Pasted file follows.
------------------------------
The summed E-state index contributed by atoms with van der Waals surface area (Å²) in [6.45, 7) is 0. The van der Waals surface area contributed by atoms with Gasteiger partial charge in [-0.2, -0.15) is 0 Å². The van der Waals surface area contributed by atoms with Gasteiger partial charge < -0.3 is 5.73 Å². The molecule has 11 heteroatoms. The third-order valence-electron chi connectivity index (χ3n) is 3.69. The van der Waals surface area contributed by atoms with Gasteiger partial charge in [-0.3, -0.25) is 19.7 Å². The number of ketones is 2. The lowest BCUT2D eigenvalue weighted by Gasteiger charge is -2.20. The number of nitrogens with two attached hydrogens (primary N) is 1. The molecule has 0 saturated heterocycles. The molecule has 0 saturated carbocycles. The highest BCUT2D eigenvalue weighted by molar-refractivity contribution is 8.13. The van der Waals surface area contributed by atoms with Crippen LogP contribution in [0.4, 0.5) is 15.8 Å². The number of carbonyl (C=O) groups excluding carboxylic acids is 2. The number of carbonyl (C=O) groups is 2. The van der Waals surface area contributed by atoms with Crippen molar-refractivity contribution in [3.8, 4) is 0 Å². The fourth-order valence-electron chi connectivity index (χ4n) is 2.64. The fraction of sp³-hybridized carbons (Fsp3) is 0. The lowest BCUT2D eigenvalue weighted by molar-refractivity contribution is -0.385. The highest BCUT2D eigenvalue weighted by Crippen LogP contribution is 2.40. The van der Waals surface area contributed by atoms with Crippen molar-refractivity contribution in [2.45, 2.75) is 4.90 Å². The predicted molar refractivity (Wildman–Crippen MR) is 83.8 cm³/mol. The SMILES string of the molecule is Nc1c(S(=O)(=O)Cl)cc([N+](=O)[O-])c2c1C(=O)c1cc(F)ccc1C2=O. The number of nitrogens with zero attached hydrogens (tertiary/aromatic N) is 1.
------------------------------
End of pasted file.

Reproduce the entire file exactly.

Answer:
The summed E-state index contributed by atoms with van der Waals surface area (Å²) in [6.45, 7) is 0. The van der Waals surface area contributed by atoms with Gasteiger partial charge in [-0.2, -0.15) is 0 Å². The van der Waals surface area contributed by atoms with Gasteiger partial charge < -0.3 is 5.73 Å². The molecule has 11 heteroatoms. The third-order valence-electron chi connectivity index (χ3n) is 3.69. The van der Waals surface area contributed by atoms with Gasteiger partial charge in [-0.3, -0.25) is 19.7 Å². The number of ketones is 2. The lowest BCUT2D eigenvalue weighted by Gasteiger charge is -2.20. The number of nitrogens with two attached hydrogens (primary N) is 1. The molecule has 0 saturated heterocycles. The molecule has 0 saturated carbocycles. The highest BCUT2D eigenvalue weighted by molar-refractivity contribution is 8.13. The van der Waals surface area contributed by atoms with Crippen LogP contribution in [0.4, 0.5) is 15.8 Å². The number of carbonyl (C=O) groups excluding carboxylic acids is 2. The number of carbonyl (C=O) groups is 2. The van der Waals surface area contributed by atoms with Crippen molar-refractivity contribution in [3.8, 4) is 0 Å². The fourth-order valence-electron chi connectivity index (χ4n) is 2.64. The fraction of sp³-hybridized carbons (Fsp3) is 0. The lowest BCUT2D eigenvalue weighted by molar-refractivity contribution is -0.385. The highest BCUT2D eigenvalue weighted by Crippen LogP contribution is 2.40. The van der Waals surface area contributed by atoms with Crippen molar-refractivity contribution in [2.45, 2.75) is 4.90 Å². The predicted molar refractivity (Wildman–Crippen MR) is 83.8 cm³/mol. The SMILES string of the molecule is Nc1c(S(=O)(=O)Cl)cc([N+](=O)[O-])c2c1C(=O)c1cc(F)ccc1C2=O. The number of nitrogens with zero attached hydrogens (tertiary/aromatic N) is 1.